No Undefined Terms: Avoiding the Pitfalls of Vague Language

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Do you ever feel like you’re walking a tightrope when it comes to communication? One wrong word can lead to confusion and misunderstandings, even with the best intentions. That’s why it pays to be crystal clear when communicating with others, especially at work. Unfortunately, using vague language is all too common and can have serious consequences. Let’s look at the pitfalls of undefined terms and why it pays to be specific in your language. With a little effort, you can avoid ambiguity and ensure everyone is on the same page!

Many of the folks we work with are lawyers who spend their days writing and interpreting language. Does this contract clause mean what my client or your client says it means? How can I write this sentence without leaving any room for ambiguity? Yet, when it comes to communication with colleagues, that same precision with language tends to go out the window, causing a few core issues.

Pitfall 1: Unclear Expectations

One of the biggest problems with unclear language is that it can create unrealistic or incorrect expectations. This can lead to confusion, frustration, and even resentment when expectations are not met. If someone asks you to complete something by the end of the week, what does that mean to you? Thursday? Friday? Friday at 5pm? Friday at midnight? In what time zone? Saturday?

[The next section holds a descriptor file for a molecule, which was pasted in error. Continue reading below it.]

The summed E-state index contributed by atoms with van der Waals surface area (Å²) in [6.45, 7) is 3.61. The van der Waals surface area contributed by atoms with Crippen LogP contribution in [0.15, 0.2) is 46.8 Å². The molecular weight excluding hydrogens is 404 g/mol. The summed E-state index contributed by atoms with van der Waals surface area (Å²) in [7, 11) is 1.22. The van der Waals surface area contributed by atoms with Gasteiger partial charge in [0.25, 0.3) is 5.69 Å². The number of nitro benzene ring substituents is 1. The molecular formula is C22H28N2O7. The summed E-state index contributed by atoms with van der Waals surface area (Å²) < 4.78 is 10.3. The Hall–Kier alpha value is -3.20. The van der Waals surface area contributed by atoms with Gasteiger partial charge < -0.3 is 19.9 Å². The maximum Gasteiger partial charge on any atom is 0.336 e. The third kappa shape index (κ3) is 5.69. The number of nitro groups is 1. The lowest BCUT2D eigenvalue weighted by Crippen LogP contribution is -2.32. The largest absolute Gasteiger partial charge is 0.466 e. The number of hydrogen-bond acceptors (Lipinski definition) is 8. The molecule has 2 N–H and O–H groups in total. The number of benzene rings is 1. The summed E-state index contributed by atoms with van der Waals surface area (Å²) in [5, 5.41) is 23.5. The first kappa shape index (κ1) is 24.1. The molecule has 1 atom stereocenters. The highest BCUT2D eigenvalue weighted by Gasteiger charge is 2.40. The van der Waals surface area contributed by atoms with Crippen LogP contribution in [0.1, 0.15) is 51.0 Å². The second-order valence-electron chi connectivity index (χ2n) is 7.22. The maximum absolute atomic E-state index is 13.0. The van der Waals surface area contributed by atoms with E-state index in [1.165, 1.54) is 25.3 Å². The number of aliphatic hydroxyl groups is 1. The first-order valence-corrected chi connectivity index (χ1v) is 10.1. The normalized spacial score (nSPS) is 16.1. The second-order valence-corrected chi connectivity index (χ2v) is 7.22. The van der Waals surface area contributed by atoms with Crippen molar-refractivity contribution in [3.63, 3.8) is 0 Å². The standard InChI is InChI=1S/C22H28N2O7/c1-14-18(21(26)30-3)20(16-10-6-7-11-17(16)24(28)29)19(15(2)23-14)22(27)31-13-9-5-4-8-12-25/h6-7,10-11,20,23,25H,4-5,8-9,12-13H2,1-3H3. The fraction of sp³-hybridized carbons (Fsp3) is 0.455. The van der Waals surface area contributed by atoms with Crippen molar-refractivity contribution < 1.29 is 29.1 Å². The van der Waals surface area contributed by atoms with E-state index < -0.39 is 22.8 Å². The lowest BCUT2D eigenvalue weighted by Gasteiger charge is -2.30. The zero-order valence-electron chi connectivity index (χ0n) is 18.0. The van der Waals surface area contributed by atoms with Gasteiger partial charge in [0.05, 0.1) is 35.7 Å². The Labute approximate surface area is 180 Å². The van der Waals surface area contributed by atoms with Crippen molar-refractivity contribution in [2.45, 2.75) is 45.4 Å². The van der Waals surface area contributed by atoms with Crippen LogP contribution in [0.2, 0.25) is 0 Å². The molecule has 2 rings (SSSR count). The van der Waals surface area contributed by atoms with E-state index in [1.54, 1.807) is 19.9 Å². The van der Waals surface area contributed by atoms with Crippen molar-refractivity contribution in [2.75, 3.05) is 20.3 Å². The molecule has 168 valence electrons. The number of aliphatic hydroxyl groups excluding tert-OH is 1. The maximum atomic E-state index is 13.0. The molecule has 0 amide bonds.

If we aren’t precise with our language when we delegate, we might be left with unmet expectations. We’re often very clear in our minds about what work we need to do, how we want it done, and by when we want it done. But we don’t take the time to clearly articulate these expectations to our colleagues because we assume they know what we know. But they don’t. In fact, they’ll resolve any ambiguities based on their judgment of what they think is the best approach. But is that your approach? Who knows! Often, these miscommunications aren’t discovered until the work is turned in, by which time it’s usually too late to correct any problems, which leads to frustration and resentment from both sides. To avoid that mess, be as clear and specific as possible when delegating – define every term, just like you would in a contract. What does “end of the week” actually mean to you?

Pitfall 2: Miscommunication